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RBI Issued Norms for Dividend Distribution by NBFCs

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RBI links NBFOn June 24, 2021, the Reserve Bank of India (RBI) linked the declaration of dividend by non-banking finance companies (NBFCs) to their minimum prudential norms on Capital to Risk-Weighted Assets Ratio (CRAR) and Non-Performing Assets (NPAs).

  • In order to infuse greater transparency and uniformity in the payout practice, RBI has issued guidelines on the distribution of dividend by NBFCs to be effective from the profits of Financial Year 2022 (FY22) and onwards.

What is Dividend?

It is the sum of money distributed by a company, to its shareholders, out of the profits made by it, in proportion to the amount paid upon each share held by them. It will be declared by the Board of Directors(BoD) of the company.

RBI’s Guidelines for NBFCs’ Declaration of Dividend:

a.Eligibility criteria:

RBI has stated the minimum prudential requirements to be eligible to declare dividend as follows.





Deposit-taking NBFCs (other than standalone primary dealers(SPDs)) should have a CRAR (consisting of Tier-I and Tier-II capital) of at least 15 percent for the last 3 years, including the accounting year for which it proposes to declare a dividend.
Housing Finance Companies(HFCs) should maintain CRAR consisting of Tier-I and Tier-II capital which shall not be less than 13 percent (as of March 31, 2020), 14 percent (on or before March 31, 2021), and 15 percent (on or before March 31, 2022, and thereafter).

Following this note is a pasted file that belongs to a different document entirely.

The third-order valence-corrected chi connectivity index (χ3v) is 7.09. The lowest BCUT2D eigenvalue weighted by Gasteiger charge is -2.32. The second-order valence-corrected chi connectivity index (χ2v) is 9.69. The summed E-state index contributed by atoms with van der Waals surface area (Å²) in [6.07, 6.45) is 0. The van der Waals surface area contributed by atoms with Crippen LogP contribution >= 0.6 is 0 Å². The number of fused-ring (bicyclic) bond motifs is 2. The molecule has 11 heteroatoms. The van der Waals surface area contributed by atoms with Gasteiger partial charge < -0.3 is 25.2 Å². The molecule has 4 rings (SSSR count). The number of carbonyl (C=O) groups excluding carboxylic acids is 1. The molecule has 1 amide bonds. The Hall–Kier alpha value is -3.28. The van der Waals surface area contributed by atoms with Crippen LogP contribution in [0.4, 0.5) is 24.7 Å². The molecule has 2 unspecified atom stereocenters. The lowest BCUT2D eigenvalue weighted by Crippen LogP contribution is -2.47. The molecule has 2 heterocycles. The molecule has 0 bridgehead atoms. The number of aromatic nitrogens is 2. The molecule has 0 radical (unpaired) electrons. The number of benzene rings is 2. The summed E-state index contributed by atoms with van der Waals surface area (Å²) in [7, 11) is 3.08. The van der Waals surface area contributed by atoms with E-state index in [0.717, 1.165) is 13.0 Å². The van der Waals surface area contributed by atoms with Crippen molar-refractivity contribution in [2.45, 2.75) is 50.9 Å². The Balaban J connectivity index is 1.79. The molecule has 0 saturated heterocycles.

SPDs should have maintained a minimum CRAR of 20 percent for the FY for which a dividend is proposed.

Net NPAs


It should be less than 6 percent in each of the last 3 years, including the accounting year for which it proposes to declare a dividend.

Other Criteria

NBFCs should comply with the provisions of Section 45 IC of the RBI Act, 1934 and the HFCs need to comply with the provisions of Section 29 C of the National Housing Bank (NHB) Act, 1987.

Note – RBI/ NHB has not placed any explicit restrictions on the declaration of dividend.

b.Dividend Payout Ratios (DPR)Ceilings:

i.DPR: It is the ratio between the amount of the dividend payable in a year and the net profit as per the audited financial statements for the FY for which the dividend is proposed.

ii.RBI has issued guidelines on DPR for NBFCs that are eligible to declare dividend as follows.

Type of NBFC Maximum DPR (percentage)
NBFCs that do not accept public funds and do not have any customer interfaceNo ceiling
Core Investment Company60
Standalone Primary Dealers60
Other NBFCs50

iii.A NBFC (other than SPD) which does not meet the eligible criteria, may be eligible to declare a dividend, subject to a cap of 10 percent on the dividend payout ratio, only if it has a net NPA of less than 4 percent as at the close of the FY.

iv.The proposed dividend should include both dividend on equity shares and compulsorily convertible preference shares eligible for inclusion in Tier 1 capital.

v.In case of SPDs which have a CRAR at or above the regulatory minimum of 15 per cent during each of the quarters of the previous year, but lower than 20 per cent in any of those quarters, the dividend payout ratio shall not exceed 33.3 per cent.

c.Board Oversight:

i.As per the RBI guidelines for the BoD of the NBFC, they should take into account the supervisory findings of the RBI with regard to divergence in the identification of NPAs and shortfall in provisioning while considering the proposals for the dividend.

ii.The BoD also has to report the details of, the dividend declared by the NBFC during the FY, long term growth plans of the NBFC, and the auditors’ qualifications pertaining to the statement of accounts.

Note – In December 2020, the RBI issued the draft guidelines on dividend payout by NBFCs. Click here to know more

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About Reserve Bank of India(RBI):

Establishment – 1st April 1935
Headquarters – Mumbai, Maharashtra
Governor – Shaktikanta Das
Deputy Governors – Mahesh Kumar Jain, Michael Debabrata Patra, and M Rajeshwar Rao, T. Rabi Sankar